My son, who is in grade 1, has really good number sense. He has a lot of mental math strategies that he uses efficiently and flexibly. He adds on, he counts back, he finds landmark numbers, he even splits numbers! And no, this is not because we spend a bunch of time every day drilling math. It’s because we play lots of games and have math conversations that pop up throughout our day.
As I watched him play “Sorry” I was surprised that he was having some counting trouble. He has been able to count in sequential order with one-to-one tagging for quite some time. He can count a variety of object by ones, more than 100, and when he makes a mistake he notices it on his own and fixes it. He subitizes, and I feel like this what he is doing while he counts and that his how he notices his own mistakes. But that’s a tangent I won’t go on right now.
What surprised me as we were playing “Sorry” this week was the trouble he was having moving his pawn the correct number of spaces on the board. He recognizes every number in this game, and connects the number symbol with the amount. He’s done this with other games many times, such as when we play other games and he has to compare which of two numbers is larger. (I had a hard time writing that sentence because I kept thinking about how we haven’t played War in a long time!) When he drew 5, for example, I know he knows that is 1, 2, 3, 4, 5.
When he would draw a number he would count to that number as he bounced his pawn around the board, but invariably any time he had a number higher than 3 he would bounce a different number of spaces. Sometimes he would go fewer than he was allowed, and sometimes he would go farther than he was allowed. If you draw a 4 in this game, you have to go backward, and he did OK with that but he would count slower than usual, so I built that into my intervention. I told him about the problem. “Just like when you are counting things, your pawn has to touch each square when you count it.” I started by putting his hand in mine, and making sure that every bounce had his pawn landing in just one box without skipping any boxes. After several rounds of this, he started doing it on his own. He would slow down his counting and he’d land in the right spot.
The next day we played again, and the problem resurfaced. This time I explained the problem to him, then instead of holding his hand I put a finger on the square as he counted. If he got ahead of me, or skipped a square, he would recognize this on his own and correct himself (and sometimes his big sister had to butt in and point out his mistake, but that’s a different post altogether!)
The third time we played the game, he needed a verbal reminder, but that was it. And the fourth time he needed the verbal reminder. And if we have time to play it again tomorrow, which I hope we will, I expect he’ll need the reminder again, but I’ll wait and see.
This whole thing has surprised me some, mainly because as I said before he knows how to count with one-to-one tagging and has for a while. So why was he having trouble? This is what I think: there was a little pressure on him this time that isn’t normally there. First, he loves to win and he knew that winning in this game requires getting around the board quickly. That was a distraction and a stressor when he was trying to count. Second, besides just counting, there was some other thinking that had to happen. If you land on a square with a triangle you get to slide, and if you land on a square that already has a pawn on it then you say “Sorry!” and bump that pawn back to start, and sometimes I could see that he was making a move with one pawn while also thinking about how maybe he should actually be moving a different pawn to get a better outcome. He’d be in the middle of a move, suddenly stop, put the pawn back where it was and move a different one instead. Third, …I don’t actually have a third. I think those two things are enough to explain why he was having some trouble. I did double check to make sure he was wearing his glasses the first time I noticed it, and he was, so we can’t blame the vision. And his coordination is such that moving a pawn around the board is not a physical difficulty for him.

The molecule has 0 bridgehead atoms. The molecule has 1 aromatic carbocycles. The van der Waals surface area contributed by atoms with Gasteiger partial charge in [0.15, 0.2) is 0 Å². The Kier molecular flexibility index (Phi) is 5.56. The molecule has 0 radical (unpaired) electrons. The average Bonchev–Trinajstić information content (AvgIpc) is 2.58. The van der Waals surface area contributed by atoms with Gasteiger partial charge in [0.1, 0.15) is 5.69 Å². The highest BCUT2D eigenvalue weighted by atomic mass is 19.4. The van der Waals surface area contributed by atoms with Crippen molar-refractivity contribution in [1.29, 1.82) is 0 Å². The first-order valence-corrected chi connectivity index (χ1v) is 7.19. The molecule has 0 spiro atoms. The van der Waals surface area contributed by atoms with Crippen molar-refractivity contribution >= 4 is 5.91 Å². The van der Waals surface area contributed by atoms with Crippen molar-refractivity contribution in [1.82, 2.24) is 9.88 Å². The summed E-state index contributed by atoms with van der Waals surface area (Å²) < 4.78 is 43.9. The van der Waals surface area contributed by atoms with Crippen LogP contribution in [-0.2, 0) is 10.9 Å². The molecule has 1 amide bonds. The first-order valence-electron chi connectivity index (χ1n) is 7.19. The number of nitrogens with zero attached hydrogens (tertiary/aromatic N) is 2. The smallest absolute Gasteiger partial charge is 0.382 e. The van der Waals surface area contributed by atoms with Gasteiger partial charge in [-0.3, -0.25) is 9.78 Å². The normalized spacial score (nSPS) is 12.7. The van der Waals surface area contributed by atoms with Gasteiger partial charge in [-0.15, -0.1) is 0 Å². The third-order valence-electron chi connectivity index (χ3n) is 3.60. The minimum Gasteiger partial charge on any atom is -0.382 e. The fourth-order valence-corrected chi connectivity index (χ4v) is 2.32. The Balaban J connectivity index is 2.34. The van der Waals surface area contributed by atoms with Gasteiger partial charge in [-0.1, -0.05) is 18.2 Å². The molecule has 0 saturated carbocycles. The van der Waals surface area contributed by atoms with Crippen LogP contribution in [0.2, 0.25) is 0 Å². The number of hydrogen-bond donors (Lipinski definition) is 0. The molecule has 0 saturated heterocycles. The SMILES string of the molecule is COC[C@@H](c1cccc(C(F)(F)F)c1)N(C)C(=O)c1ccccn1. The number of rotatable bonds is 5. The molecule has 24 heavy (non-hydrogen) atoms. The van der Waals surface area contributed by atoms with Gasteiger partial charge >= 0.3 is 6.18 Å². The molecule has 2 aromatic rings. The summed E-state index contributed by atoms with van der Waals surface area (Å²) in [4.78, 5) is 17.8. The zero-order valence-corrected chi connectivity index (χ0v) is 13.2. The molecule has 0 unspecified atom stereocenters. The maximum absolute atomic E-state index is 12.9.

Counting is such an interesting thing, isn’t it? I feel like I have some new insight into him as a mathematician. I have since noticed that he also needs reminders to slow down when he is doing calculations. He also does a better job when it is just me and him and he doesn’t have to worry about his sister butting in with answers. (Are you noticing a theme here? It’s hard to be the little brother!) Finally, he does a much better job and enjoys the whole thing more when he can do single step problems. I feel like that last part is developmental and will work itself out over time.
My diagnosis is that there is an executive functioning thing going on. He is using his working memory to do multiple tasks each time he takes a turn, not the least of which is to manage his emotions around the fact that his big sister is always butting in.
I am, of course, thinking about how to help my son with this particular thing. But what does this look like in a classroom? I’m thinking it would be useful to sit down with a few of my students and play a round of “Sorry” or “Trouble” or even “Snakes and Ladders” and really play with them. They do these sort of things sometimes during indoor recess, but if I were to set this as an activity during class it would be so a group of children would be busy while I work on the real math with other kids.
Time to rethink that practice.
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